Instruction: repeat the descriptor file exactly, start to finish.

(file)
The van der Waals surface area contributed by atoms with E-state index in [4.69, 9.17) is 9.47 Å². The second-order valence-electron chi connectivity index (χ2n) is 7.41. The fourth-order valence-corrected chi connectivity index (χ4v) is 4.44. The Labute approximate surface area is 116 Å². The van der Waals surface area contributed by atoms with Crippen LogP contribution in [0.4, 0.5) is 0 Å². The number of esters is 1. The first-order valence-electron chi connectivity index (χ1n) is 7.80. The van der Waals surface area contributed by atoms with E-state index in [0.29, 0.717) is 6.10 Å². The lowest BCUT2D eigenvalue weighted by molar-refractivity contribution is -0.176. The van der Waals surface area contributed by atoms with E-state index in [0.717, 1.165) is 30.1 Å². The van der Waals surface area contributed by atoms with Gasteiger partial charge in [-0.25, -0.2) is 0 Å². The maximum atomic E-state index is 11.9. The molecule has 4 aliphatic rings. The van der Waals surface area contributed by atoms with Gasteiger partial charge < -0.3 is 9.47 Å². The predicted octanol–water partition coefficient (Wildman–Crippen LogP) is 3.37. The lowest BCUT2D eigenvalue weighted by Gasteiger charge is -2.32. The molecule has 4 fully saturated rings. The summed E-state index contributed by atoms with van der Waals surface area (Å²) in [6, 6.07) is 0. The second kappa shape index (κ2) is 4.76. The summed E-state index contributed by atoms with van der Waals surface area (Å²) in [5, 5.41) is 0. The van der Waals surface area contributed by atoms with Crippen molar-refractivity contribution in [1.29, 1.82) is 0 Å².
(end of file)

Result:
The van der Waals surface area contributed by atoms with E-state index in [4.69, 9.17) is 9.47 Å². The second-order valence-electron chi connectivity index (χ2n) is 7.41. The fourth-order valence-corrected chi connectivity index (χ4v) is 4.44. The Labute approximate surface area is 116 Å². The van der Waals surface area contributed by atoms with Crippen LogP contribution in [0.4, 0.5) is 0 Å². The number of esters is 1. The first-order valence-electron chi connectivity index (χ1n) is 7.80. The van der Waals surface area contributed by atoms with E-state index in [0.29, 0.717) is 6.10 Å². The lowest BCUT2D eigenvalue weighted by molar-refractivity contribution is -0.176. The van der Waals surface area contributed by atoms with E-state index in [0.717, 1.165) is 30.1 Å². The van der Waals surface area contributed by atoms with Gasteiger partial charge in [-0.25, -0.2) is 0 Å². The maximum atomic E-state index is 11.9. The molecule has 4 aliphatic rings. The van der Waals surface area contributed by atoms with Gasteiger partial charge < -0.3 is 9.47 Å². The predicted octanol–water partition coefficient (Wildman–Crippen LogP) is 3.37. The lowest BCUT2D eigenvalue weighted by Gasteiger charge is -2.32. The molecule has 4 fully saturated rings. The summed E-state index contributed by atoms with van der Waals surface area (Å²) in [6, 6.07) is 0. The second kappa shape index (κ2) is 4.76. The summed E-state index contributed by atoms with van der Waals surface area (Å²) in [5, 5.41) is 0. The van der Waals surface area contributed by atoms with Crippen molar-refractivity contribution in [1.29, 1.82) is 0 Å².